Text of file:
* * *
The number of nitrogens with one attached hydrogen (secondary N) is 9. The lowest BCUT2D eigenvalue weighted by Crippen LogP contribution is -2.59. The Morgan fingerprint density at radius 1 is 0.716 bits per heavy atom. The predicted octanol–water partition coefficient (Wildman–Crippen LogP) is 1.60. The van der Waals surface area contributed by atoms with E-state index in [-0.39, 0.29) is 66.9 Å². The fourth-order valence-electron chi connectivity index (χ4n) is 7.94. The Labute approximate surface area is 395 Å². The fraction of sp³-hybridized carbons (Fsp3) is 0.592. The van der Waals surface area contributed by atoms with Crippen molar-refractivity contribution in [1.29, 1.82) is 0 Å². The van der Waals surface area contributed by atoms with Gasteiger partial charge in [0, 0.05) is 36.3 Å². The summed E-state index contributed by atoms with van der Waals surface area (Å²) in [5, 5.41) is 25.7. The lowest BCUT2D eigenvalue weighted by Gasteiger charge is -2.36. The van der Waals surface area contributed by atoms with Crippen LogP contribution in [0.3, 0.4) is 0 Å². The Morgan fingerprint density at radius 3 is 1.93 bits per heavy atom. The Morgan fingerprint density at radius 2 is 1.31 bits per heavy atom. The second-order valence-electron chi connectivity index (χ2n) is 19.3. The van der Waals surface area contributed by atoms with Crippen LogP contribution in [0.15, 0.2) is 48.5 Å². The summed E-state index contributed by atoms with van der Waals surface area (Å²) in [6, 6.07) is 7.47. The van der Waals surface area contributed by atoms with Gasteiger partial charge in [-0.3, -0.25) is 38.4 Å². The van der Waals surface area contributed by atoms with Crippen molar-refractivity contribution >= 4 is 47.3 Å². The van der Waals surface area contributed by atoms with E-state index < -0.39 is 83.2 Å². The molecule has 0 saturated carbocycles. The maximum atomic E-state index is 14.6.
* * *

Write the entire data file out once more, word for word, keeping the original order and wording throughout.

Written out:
The number of nitrogens with one attached hydrogen (secondary N) is 9. The lowest BCUT2D eigenvalue weighted by Crippen LogP contribution is -2.59. The Morgan fingerprint density at radius 1 is 0.716 bits per heavy atom. The predicted octanol–water partition coefficient (Wildman–Crippen LogP) is 1.60. The van der Waals surface area contributed by atoms with E-state index in [-0.39, 0.29) is 66.9 Å². The fourth-order valence-electron chi connectivity index (χ4n) is 7.94. The Labute approximate surface area is 395 Å². The fraction of sp³-hybridized carbons (Fsp3) is 0.592. The van der Waals surface area contributed by atoms with Crippen molar-refractivity contribution in [1.29, 1.82) is 0 Å². The van der Waals surface area contributed by atoms with Gasteiger partial charge in [0, 0.05) is 36.3 Å². The summed E-state index contributed by atoms with van der Waals surface area (Å²) in [5, 5.41) is 25.7. The lowest BCUT2D eigenvalue weighted by Gasteiger charge is -2.36. The van der Waals surface area contributed by atoms with Crippen LogP contribution in [0.3, 0.4) is 0 Å². The Morgan fingerprint density at radius 3 is 1.93 bits per heavy atom. The Morgan fingerprint density at radius 2 is 1.31 bits per heavy atom. The second-order valence-electron chi connectivity index (χ2n) is 19.3. The van der Waals surface area contributed by atoms with Crippen LogP contribution in [0.15, 0.2) is 48.5 Å². The summed E-state index contributed by atoms with van der Waals surface area (Å²) in [6, 6.07) is 7.47. The van der Waals surface area contributed by atoms with Gasteiger partial charge in [-0.3, -0.25) is 38.4 Å². The van der Waals surface area contributed by atoms with Crippen molar-refractivity contribution >= 4 is 47.3 Å². The van der Waals surface area contributed by atoms with E-state index < -0.39 is 83.2 Å². The molecule has 0 saturated carbocycles. The maximum atomic E-state index is 14.6.